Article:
The Carthage Film Festival on very little sleep

The Carthage Film Festival on very little sleep
Blog: Hadani Ditmars explores the Carthage Film Festival's pan-African roots after enduring a sleepless night due to an all night disco next to her hotel room.
6 min read
05 Nov, 2016
Tunis does not sleep when the Film festival comes to town [Hadani Ditmars]

Back in Tunis after 22 years away, the 50th anniversary of the Carthage Film Festival continues to be a revelation.

Despite the colonial Cartesian logic of grand boulevards and streetcar lines, I discover, the spiritual topography of Tunis is more like the souk and the sand dunes- as unpredictable as the wind. 

Attempts to make things stick, stay tied down or arranged are futile – you must just grab what’s in the air and fly with it.

After another sleepless night next to the all night disco, I turn to Facebook for relief, joking about the non-stop drum machines as best I can and hoping for sheer exhaustion to kick in and offer some respite. 

A young festival organizer who has friended me on Facebook replies ominously that if I don’t like it here she can put me out of my misery by quickly arranging a return flight to Canada.

There is nothing humourous in her tone, as if the ghost of Ben Ali lay down with Mark Zuckerberg, went out for a night on the town, and returned with an angry hangover. Her comment is “liked” by the woman in charge of foreign press.

I send her a friendly message, telling her to give me a call so we can meet for coffee and I inquire about the NGO for human rights and democracy where her profile says she is employed. I hear nothing more.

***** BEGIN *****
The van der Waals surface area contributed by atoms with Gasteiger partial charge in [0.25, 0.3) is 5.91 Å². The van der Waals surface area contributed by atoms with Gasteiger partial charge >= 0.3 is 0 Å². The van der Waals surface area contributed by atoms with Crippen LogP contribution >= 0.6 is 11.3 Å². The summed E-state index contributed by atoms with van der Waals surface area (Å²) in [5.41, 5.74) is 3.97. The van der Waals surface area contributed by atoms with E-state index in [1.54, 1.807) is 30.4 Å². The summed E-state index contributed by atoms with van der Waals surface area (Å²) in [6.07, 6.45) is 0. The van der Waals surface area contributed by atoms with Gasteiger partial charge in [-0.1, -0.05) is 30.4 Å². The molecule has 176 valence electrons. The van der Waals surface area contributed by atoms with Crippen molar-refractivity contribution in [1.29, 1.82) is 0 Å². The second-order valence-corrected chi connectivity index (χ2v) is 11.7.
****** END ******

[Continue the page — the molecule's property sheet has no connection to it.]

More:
I turn up at the second floor office of the Hotel Africa to plead my middle-aged, just had a root canal, and travelled 8000 kilometres to be here, sleepless because of the diabolical non-stop disco case.

En route, in the souk meets cinephile supermarket that the lobby of the Hotel Africa has become, mainly full of male film makers and assorted cronies pressing the flesh, I meet a Middle Eastern film maker acquaintance.

Streetcar lines cut through grand boulevards in Tunis
[Hadani Ditmars]

He approaches me angrily about what has now become “l’affaire facebook” and berates me for having embarrassed the festival by posting a sardonic lament about the all night disco on my wall, which has apparently now been read and discussed by the entire population of Tunis.

He distances himself from me for the rest of the festival, for fear of guilt by association.